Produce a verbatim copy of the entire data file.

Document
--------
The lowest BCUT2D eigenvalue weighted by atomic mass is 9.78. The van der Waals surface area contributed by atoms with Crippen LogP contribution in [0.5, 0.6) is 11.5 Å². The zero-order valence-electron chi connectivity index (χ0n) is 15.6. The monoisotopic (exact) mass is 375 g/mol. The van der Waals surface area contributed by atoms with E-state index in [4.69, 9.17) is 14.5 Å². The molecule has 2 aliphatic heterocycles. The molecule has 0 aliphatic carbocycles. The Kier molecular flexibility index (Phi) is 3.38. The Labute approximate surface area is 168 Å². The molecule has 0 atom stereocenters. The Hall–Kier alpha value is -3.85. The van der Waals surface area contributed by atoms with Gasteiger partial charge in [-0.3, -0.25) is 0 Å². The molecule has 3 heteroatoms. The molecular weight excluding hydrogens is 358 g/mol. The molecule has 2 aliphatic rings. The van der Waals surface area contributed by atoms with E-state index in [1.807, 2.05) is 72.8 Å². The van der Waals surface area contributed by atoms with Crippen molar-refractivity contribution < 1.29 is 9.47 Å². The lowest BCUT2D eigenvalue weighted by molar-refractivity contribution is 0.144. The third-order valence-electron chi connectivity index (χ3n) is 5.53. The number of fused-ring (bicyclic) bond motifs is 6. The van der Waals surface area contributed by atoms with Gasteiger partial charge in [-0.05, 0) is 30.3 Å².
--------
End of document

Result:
The lowest BCUT2D eigenvalue weighted by atomic mass is 9.78. The van der Waals surface area contributed by atoms with Crippen LogP contribution in [0.5, 0.6) is 11.5 Å². The zero-order valence-electron chi connectivity index (χ0n) is 15.6. The monoisotopic (exact) mass is 375 g/mol. The van der Waals surface area contributed by atoms with E-state index in [4.69, 9.17) is 14.5 Å². The molecule has 2 aliphatic heterocycles. The molecule has 0 aliphatic carbocycles. The Kier molecular flexibility index (Phi) is 3.38. The Labute approximate surface area is 168 Å². The molecule has 0 atom stereocenters. The Hall–Kier alpha value is -3.85. The van der Waals surface area contributed by atoms with Gasteiger partial charge in [-0.3, -0.25) is 0 Å². The molecule has 3 heteroatoms. The molecular weight excluding hydrogens is 358 g/mol. The molecule has 2 aliphatic rings. The van der Waals surface area contributed by atoms with E-state index in [1.807, 2.05) is 72.8 Å². The van der Waals surface area contributed by atoms with Crippen molar-refractivity contribution < 1.29 is 9.47 Å². The lowest BCUT2D eigenvalue weighted by molar-refractivity contribution is 0.144. The third-order valence-electron chi connectivity index (χ3n) is 5.53. The number of fused-ring (bicyclic) bond motifs is 6. The van der Waals surface area contributed by atoms with Gasteiger partial charge in [-0.05, 0) is 30.3 Å².